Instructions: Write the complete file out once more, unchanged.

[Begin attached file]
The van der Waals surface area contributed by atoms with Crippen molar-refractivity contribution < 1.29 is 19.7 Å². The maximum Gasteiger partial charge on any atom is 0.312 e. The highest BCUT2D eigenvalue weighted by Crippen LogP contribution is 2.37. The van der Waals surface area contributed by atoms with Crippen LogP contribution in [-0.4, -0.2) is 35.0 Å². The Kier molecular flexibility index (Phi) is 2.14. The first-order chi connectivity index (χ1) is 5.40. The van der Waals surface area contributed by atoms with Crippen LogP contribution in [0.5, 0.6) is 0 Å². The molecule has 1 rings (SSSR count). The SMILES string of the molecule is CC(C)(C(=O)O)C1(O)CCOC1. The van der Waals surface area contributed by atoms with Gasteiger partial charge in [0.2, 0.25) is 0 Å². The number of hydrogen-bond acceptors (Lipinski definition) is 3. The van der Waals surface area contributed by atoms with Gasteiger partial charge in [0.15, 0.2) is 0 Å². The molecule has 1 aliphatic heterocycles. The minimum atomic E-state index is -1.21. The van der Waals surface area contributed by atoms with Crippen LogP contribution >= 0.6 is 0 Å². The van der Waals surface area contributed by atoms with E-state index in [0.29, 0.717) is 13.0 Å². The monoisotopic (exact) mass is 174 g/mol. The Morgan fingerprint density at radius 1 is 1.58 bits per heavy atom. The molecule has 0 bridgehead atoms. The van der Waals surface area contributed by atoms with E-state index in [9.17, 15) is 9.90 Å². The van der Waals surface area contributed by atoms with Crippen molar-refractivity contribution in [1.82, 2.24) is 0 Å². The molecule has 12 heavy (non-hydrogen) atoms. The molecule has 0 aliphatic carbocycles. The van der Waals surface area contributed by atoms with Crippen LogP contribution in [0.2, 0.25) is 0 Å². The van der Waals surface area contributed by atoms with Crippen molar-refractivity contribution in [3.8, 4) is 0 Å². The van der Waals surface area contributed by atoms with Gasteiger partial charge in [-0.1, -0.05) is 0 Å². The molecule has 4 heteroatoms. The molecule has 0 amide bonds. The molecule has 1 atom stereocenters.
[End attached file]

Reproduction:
The van der Waals surface area contributed by atoms with Crippen molar-refractivity contribution < 1.29 is 19.7 Å². The maximum Gasteiger partial charge on any atom is 0.312 e. The highest BCUT2D eigenvalue weighted by Crippen LogP contribution is 2.37. The van der Waals surface area contributed by atoms with Crippen LogP contribution in [-0.4, -0.2) is 35.0 Å². The Kier molecular flexibility index (Phi) is 2.14. The first-order chi connectivity index (χ1) is 5.40. The van der Waals surface area contributed by atoms with Crippen LogP contribution in [0.5, 0.6) is 0 Å². The molecule has 1 rings (SSSR count). The SMILES string of the molecule is CC(C)(C(=O)O)C1(O)CCOC1. The van der Waals surface area contributed by atoms with Gasteiger partial charge in [0.2, 0.25) is 0 Å². The number of hydrogen-bond acceptors (Lipinski definition) is 3. The van der Waals surface area contributed by atoms with Gasteiger partial charge in [0.15, 0.2) is 0 Å². The molecule has 1 aliphatic heterocycles. The minimum atomic E-state index is -1.21. The van der Waals surface area contributed by atoms with Crippen LogP contribution >= 0.6 is 0 Å². The van der Waals surface area contributed by atoms with E-state index in [0.29, 0.717) is 13.0 Å². The monoisotopic (exact) mass is 174 g/mol. The Morgan fingerprint density at radius 1 is 1.58 bits per heavy atom. The molecule has 0 bridgehead atoms. The van der Waals surface area contributed by atoms with E-state index in [9.17, 15) is 9.90 Å². The van der Waals surface area contributed by atoms with Crippen molar-refractivity contribution in [1.82, 2.24) is 0 Å². The molecule has 12 heavy (non-hydrogen) atoms. The molecule has 0 aliphatic carbocycles. The van der Waals surface area contributed by atoms with Crippen LogP contribution in [0.2, 0.25) is 0 Å². The van der Waals surface area contributed by atoms with Crippen molar-refractivity contribution in [3.8, 4) is 0 Å². The van der Waals surface area contributed by atoms with Gasteiger partial charge in [-0.1, -0.05) is 0 Å². The molecule has 4 heteroatoms. The molecule has 0 amide bonds. The molecule has 1 atom stereocenters.